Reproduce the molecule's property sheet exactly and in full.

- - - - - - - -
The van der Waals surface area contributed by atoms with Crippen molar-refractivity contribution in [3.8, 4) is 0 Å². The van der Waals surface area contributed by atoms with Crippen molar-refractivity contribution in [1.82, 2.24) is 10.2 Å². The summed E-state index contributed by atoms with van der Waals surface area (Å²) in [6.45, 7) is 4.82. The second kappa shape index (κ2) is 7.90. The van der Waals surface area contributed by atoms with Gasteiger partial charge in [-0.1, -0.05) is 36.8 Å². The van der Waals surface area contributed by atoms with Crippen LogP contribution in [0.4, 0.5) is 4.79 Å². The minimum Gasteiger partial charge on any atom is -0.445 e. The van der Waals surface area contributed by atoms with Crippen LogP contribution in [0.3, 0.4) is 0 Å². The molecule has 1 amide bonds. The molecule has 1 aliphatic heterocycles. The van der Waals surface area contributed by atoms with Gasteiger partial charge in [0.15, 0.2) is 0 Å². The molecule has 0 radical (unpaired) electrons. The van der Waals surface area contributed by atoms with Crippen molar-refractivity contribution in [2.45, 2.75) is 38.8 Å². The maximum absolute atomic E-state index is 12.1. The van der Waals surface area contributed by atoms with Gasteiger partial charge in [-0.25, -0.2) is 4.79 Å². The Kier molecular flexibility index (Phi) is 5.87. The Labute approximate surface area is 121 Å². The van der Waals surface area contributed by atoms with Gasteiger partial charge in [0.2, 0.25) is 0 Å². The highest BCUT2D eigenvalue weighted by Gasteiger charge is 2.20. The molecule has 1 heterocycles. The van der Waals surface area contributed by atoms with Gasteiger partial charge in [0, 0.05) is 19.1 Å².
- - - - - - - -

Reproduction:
The van der Waals surface area contributed by atoms with Crippen molar-refractivity contribution in [3.8, 4) is 0 Å². The van der Waals surface area contributed by atoms with Crippen molar-refractivity contribution in [1.82, 2.24) is 10.2 Å². The summed E-state index contributed by atoms with van der Waals surface area (Å²) in [6.45, 7) is 4.82. The second kappa shape index (κ2) is 7.90. The van der Waals surface area contributed by atoms with Gasteiger partial charge in [-0.1, -0.05) is 36.8 Å². The van der Waals surface area contributed by atoms with Crippen LogP contribution in [0.4, 0.5) is 4.79 Å². The minimum Gasteiger partial charge on any atom is -0.445 e. The van der Waals surface area contributed by atoms with Crippen LogP contribution in [0.3, 0.4) is 0 Å². The molecule has 1 amide bonds. The molecule has 1 aliphatic heterocycles. The van der Waals surface area contributed by atoms with Gasteiger partial charge in [0.15, 0.2) is 0 Å². The molecule has 0 radical (unpaired) electrons. The van der Waals surface area contributed by atoms with Crippen molar-refractivity contribution in [2.45, 2.75) is 38.8 Å². The maximum absolute atomic E-state index is 12.1. The van der Waals surface area contributed by atoms with Gasteiger partial charge in [-0.25, -0.2) is 4.79 Å². The Kier molecular flexibility index (Phi) is 5.87. The Labute approximate surface area is 121 Å². The van der Waals surface area contributed by atoms with Gasteiger partial charge in [0.2, 0.25) is 0 Å². The highest BCUT2D eigenvalue weighted by Gasteiger charge is 2.20. The molecule has 1 heterocycles. The van der Waals surface area contributed by atoms with Gasteiger partial charge in [0, 0.05) is 19.1 Å².